Made in a manner similar to the Spanish type of omelet, potatoes are boiled and diced then mixed with beaten eggs and cooked in a cast iron skillet. No seasoning or fancy herbs this time round, just good honest munchie satisfying goodness, served with a generous helping of ketchup and mayonnaise.

Unknown Market Stall (Grand Socco)

Being led by Cherie Nutting, part of Bowles’ inner circle and acting as a friend, record keeper, and photographer, Bourdain ventures into the labyrinthian souk, a rabbit warren of market stalls and eateries considered to be one of best in all Morocco.

Here he tries some jben, a fresh Moroccan goat cheese that is wrapped in palm leaves and eaten with freshly baked flatbread.

Restaurante Andalus (The Medina)

Anthony Bourdain in Tangier - Grilled Beef Liver Kebab

Returning to Tangier once again, Bourdain meets with Abdelmajid Rais El Fenni, a local boutique owner, and visits the Restaurante Andalus tucked away in the alleyways of the Medina.

Here, the food is simple. A salad of sliced tomatoes brushed with local olive oil, garlic, and coriander, then fried until soft, beef liver kebabs grilled over charcoal, and swordfish and orange roughy, grilled and served with fresh lemon.

Unknown Food Cart

For his final meal in Tangier, as he reflects on this truly unique city, Bourdain enjoys a bocadillo, which are Spanish-style sandwiches with tuna, vegetables, a hard-boiled egg and mayo, and a crispy layer of french fries within the sandwich.

Gazing at the twinkling lights of the Spanish coast in the distance as the night begins, he muses “Tangier is Morocco, but not like you know it.”

(If you know the name of this food cart – or the names of some places where you can find bocadillo, please let me know in the comments!)

Local Dining Experiencs Tony Had in Tangier

As during almost all of his travels, Bourdain also spent some time in local dining experiences, not just in restaurants. Here’s a quick recap of those two experiences and what he ate.

  • Heading into the Jbala foothills of the Rif mountain range, Tony visits the village of Jajouka 85km south of Tangier, and home to the Ahl-Srif tribe (“Saintly People”). Here, he is guest at the home of Bachir Attar, leader of a group of master musicians local to the village, whose style has influenced jazz and guitar players the world over. The meal begins with briouat, similar to a kefta pocket. Envelopes of dough, filled with seasoned beef, are baked until golden then crisped in oil. There is a main course of tagine, this time with chicken as the main ingredient. There is also a side of bakoula, wild mountain spinach, chopped and cooked with garlic, cilantro, hot and black peppers, and finished with lemon and olive oil.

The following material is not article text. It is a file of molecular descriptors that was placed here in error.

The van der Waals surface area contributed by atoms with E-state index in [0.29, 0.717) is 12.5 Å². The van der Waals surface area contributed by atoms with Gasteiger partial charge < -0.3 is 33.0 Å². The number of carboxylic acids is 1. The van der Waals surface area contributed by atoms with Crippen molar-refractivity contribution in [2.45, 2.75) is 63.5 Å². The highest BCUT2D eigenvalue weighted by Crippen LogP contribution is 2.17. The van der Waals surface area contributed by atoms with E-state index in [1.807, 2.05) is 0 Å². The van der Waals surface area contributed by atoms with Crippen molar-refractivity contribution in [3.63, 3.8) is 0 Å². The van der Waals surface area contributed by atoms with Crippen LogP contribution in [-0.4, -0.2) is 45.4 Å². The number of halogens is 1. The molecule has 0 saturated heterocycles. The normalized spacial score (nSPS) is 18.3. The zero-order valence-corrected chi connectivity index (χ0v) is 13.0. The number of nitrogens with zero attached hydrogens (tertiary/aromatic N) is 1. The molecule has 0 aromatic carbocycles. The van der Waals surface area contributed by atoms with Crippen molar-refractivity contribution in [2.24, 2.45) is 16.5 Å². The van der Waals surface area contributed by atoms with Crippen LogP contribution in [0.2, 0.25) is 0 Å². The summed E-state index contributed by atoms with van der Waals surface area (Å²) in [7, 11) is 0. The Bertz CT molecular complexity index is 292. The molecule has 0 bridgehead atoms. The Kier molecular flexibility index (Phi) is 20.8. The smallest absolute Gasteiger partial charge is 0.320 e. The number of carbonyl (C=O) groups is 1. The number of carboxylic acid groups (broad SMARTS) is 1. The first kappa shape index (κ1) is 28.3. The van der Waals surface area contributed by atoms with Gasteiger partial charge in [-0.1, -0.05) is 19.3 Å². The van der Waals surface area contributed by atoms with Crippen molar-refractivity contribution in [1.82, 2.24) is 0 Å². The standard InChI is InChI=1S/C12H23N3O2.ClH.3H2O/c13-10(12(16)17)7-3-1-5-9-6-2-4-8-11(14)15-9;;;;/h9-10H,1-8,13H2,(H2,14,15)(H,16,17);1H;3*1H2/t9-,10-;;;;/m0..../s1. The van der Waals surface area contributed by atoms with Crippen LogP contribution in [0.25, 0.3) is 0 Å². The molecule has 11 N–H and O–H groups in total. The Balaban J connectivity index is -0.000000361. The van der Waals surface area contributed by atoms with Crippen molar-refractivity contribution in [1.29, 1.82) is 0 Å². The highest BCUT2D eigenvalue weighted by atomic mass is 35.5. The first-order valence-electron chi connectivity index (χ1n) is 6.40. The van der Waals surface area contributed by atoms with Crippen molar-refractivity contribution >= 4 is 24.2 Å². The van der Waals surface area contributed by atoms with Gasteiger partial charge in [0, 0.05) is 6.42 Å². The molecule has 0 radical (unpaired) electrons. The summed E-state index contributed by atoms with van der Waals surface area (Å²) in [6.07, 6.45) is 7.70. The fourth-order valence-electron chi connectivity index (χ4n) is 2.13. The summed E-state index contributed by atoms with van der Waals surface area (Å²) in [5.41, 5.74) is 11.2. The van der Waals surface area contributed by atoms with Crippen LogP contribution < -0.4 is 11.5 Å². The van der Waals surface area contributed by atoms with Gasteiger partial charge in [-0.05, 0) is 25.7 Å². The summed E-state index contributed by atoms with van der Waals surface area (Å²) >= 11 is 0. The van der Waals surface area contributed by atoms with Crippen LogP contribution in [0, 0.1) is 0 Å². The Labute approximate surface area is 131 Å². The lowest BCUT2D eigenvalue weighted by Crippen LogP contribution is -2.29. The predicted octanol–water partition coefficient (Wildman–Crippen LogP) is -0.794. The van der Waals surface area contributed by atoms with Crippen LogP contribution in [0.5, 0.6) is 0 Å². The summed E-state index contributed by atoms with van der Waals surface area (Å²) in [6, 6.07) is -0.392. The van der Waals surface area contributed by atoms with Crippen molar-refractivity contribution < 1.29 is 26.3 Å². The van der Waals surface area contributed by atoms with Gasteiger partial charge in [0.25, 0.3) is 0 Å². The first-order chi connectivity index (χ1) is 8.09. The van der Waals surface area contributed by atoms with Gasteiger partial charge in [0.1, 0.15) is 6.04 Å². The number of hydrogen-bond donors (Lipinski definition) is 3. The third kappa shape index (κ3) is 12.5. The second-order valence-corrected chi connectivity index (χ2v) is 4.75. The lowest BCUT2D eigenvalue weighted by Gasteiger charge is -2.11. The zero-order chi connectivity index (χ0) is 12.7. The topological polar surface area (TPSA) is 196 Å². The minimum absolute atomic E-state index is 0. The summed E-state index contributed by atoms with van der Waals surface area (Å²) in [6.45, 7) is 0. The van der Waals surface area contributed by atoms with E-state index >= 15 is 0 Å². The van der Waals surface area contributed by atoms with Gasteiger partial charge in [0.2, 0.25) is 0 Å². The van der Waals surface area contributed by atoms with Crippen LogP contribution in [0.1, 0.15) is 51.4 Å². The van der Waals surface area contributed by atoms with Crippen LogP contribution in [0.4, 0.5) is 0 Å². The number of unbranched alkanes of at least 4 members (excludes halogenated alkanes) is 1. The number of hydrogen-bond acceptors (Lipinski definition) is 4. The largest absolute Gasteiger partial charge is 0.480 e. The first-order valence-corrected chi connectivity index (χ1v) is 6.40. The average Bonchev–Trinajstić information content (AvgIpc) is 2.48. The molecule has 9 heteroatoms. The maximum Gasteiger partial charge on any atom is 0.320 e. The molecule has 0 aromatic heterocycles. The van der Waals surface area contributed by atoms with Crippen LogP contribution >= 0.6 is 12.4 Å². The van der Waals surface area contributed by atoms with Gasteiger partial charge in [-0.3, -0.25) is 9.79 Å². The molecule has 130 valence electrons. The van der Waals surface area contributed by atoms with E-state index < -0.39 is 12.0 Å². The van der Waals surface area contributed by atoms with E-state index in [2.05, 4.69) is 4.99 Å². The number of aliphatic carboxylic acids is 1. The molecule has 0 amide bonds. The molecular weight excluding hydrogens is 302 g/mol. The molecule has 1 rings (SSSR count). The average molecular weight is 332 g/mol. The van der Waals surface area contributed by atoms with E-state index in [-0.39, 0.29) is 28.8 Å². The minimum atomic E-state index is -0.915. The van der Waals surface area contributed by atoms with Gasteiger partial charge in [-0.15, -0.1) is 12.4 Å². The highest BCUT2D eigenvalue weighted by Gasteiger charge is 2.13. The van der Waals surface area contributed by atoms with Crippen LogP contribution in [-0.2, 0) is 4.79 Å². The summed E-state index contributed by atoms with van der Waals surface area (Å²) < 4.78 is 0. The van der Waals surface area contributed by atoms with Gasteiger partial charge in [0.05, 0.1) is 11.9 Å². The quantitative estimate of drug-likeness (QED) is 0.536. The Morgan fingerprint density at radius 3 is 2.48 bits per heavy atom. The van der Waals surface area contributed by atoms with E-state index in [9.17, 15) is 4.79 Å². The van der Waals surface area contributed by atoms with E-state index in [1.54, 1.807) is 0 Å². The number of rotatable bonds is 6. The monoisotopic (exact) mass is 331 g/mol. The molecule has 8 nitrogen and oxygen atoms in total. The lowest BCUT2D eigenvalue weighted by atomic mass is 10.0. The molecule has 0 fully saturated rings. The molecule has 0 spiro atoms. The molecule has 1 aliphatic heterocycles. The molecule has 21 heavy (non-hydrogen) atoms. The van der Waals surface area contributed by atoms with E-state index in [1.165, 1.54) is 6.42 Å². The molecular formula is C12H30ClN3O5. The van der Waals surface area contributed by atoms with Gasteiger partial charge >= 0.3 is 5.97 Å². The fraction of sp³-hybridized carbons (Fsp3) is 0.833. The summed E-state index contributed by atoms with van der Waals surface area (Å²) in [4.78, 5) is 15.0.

• Nearing the end of his trip, Anthony meets with Christopher Gibbs, an antique dealer, and longtime ex-pat at his villa for a dinner party. The main dish here is pastilla, a type of meat or often pigeon pie. For this version, chicken is slow-cooked in broth and spices, pulled or shredded, then folded into an egg mixture cooked in the reduced stock from the boil. This is layered with blanched almonds, powdered sugar, and cinnamon. Wrapped in brick pastry and baked to golden crispiness before a final dusting of more cinnamon and sugar, it’s then cut and served like a sweet and savory lasagna.

And there you have it – a full recap of Tony’s trip to Tangier. Have any questions about these places visited by Anthony Bourdain in Tangier, Morocco? Let me know in the comments below!

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Matt Young is a street food fanatic and world traveler, currently splitting his time between Europe and South East Asia.